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New ISDC-led Research on Jobs for Peace and Stability Published

Neil Ferguson, Senior Researcher at ISDC, Eleonora Nillesen, Research Affiliate at ISDC and Professor of Economics at UNU-MERIT, and Tilman Brück, Director of ISDC, have published new research on the relationships between jobs programmes and peace in the journal Economics Letters. The research, titled “Can employment build peace? A pseudo-meta-analysis of employment programmes in Africa” critically evaluates the impact of large employment programmes on peace- and stability-related indicators in five fragile African countries. Results show that such programmes appear to send positive signals to the communities they target. Individuals in all five countries reported reduced fears of being victimised by crime compared to reference individuals living in communities that were not targeted with programming, for example. However, other indicators, such as trust in government, appear to worsen as a result, suggesting both positive and negative externalities can arise. Perhaps more importantly, the research shows that “employment for peace” programmes do not take place in the within-country regions with the worst observable stability indicators, calling into question the motives of programme administrators.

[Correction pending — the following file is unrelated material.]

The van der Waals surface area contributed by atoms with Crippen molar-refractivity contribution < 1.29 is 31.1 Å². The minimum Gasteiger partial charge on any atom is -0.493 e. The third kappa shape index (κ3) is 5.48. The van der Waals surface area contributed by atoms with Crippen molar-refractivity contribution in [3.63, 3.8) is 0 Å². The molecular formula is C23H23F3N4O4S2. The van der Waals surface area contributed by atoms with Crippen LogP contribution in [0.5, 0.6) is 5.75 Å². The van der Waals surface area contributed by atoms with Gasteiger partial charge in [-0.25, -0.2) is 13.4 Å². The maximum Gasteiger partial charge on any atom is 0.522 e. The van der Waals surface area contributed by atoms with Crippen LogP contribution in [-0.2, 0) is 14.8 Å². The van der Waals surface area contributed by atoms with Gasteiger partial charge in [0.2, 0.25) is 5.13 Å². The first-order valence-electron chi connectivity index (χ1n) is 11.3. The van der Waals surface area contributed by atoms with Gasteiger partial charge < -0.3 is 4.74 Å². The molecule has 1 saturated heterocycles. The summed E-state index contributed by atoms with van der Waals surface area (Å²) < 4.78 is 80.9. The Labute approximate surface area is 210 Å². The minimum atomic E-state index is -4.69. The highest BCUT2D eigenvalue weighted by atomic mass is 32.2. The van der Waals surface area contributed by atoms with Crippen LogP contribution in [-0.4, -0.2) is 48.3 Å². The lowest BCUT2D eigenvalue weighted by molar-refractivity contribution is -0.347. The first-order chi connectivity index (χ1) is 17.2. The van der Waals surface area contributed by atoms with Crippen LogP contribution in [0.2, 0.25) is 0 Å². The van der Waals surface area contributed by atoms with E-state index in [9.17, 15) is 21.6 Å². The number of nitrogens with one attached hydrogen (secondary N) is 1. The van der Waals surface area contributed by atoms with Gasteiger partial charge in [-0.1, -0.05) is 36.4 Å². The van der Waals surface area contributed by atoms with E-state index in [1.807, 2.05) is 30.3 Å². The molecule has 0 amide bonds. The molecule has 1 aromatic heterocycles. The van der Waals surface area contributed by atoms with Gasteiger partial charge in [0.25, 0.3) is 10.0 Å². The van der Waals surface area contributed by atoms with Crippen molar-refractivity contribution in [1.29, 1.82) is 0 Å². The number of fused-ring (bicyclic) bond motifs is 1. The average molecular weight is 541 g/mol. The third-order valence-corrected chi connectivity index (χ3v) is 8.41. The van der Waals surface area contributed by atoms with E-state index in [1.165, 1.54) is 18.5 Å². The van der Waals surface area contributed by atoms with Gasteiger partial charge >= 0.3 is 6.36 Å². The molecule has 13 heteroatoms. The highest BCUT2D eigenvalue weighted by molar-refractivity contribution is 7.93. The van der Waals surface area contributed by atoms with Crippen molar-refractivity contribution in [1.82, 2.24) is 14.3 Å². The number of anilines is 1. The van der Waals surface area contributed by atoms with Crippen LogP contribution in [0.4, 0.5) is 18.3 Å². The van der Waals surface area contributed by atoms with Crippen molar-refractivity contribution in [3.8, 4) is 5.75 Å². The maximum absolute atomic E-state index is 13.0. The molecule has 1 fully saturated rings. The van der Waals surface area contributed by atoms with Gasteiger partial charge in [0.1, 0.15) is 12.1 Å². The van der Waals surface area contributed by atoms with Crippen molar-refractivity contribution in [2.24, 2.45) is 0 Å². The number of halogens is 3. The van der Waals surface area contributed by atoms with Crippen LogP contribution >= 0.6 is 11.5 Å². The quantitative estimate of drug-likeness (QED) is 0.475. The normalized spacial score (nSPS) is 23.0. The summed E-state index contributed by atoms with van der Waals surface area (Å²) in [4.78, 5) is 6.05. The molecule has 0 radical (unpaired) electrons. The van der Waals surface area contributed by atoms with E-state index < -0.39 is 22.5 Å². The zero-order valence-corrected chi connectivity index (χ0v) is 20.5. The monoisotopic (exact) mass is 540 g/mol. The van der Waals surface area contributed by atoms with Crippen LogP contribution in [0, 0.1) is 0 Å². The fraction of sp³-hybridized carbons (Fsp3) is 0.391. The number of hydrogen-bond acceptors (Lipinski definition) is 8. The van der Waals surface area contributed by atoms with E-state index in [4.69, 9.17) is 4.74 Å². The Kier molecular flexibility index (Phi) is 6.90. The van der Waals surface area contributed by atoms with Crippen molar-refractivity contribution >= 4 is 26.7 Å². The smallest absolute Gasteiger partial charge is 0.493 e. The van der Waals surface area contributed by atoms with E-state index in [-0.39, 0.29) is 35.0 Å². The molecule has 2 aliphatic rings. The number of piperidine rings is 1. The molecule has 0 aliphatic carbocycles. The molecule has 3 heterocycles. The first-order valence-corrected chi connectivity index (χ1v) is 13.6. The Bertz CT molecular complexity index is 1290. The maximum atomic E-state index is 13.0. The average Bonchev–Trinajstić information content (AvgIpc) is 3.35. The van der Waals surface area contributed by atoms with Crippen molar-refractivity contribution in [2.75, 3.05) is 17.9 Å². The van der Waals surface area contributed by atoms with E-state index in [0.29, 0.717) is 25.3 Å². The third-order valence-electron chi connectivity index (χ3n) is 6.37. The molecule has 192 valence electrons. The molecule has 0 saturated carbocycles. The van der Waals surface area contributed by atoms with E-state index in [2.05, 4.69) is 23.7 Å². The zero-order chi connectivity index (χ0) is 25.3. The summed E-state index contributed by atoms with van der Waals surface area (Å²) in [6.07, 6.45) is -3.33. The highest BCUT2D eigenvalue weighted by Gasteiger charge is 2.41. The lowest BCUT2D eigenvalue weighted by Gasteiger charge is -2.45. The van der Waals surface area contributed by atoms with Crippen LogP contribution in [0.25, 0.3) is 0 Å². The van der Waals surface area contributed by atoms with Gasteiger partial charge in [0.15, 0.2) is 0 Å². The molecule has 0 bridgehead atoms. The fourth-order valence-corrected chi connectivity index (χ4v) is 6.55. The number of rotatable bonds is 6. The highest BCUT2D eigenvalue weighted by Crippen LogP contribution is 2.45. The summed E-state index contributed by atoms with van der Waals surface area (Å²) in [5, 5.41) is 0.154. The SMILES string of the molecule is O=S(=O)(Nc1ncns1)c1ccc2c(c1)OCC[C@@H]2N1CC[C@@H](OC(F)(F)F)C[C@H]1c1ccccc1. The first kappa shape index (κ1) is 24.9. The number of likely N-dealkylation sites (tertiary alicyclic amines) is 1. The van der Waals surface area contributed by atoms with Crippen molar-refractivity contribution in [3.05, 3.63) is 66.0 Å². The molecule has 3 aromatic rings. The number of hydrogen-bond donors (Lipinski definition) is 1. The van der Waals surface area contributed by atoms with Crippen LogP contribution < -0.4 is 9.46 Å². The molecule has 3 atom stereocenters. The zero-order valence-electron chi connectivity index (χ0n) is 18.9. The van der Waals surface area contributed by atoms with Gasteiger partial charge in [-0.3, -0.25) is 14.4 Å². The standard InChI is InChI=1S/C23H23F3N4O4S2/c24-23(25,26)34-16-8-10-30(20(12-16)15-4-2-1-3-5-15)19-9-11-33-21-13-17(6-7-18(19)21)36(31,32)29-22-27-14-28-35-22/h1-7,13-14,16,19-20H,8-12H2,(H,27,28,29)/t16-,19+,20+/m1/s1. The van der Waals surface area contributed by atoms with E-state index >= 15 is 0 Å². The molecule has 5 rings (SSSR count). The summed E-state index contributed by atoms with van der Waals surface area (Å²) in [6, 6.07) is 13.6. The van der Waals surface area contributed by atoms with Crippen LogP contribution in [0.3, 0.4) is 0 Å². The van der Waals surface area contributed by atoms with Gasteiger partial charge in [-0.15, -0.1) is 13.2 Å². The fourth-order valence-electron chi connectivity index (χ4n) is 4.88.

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Job Advert: Junior Researcher at ISDC

ISDC is seeking a Junior Researcher (50% FTE) to support research efforts at the nexus of development and political violence. Under direction, the junior researcher will provide research, analysis and operational support.

Call for Papers: 15th Annual HiCN Workshop “New Methods in Empirical Conflict Research”

In the last 15 years, civil conflict has gradually become an important subject of study for empirical economists. As a result, conflict research has adopted many empirical methods from mainstream economics. Furthermore, there is now a broad consensus that violent political conflict and economic development are intertwined, and a fast-growing literature studies this relationship with micro-data. At the same time, applied research on conflict is increasingly embracing new empirical methods, such as RCTs, geospatial analysis using high-resolution satellite imagery, machine learning methods, big data applications, and the large-scale digitization of archival resources. Each of these research tools has strengths and limitations and is the subject of ongoing methodological debates.

Money Can’t Buy Love But Can it Buy Peace?

Tilman Brück’s and Neil Ferguson’s letter to the Editor on the peace process in Northern Ireland has been published in the Economist. The letter refers to their study “Money Can’t Buy Love But Can it Buy Peace? Evidence from the EU Programme for Peace and Reconciliation” that looked at the second wave of PEACE programmes and […]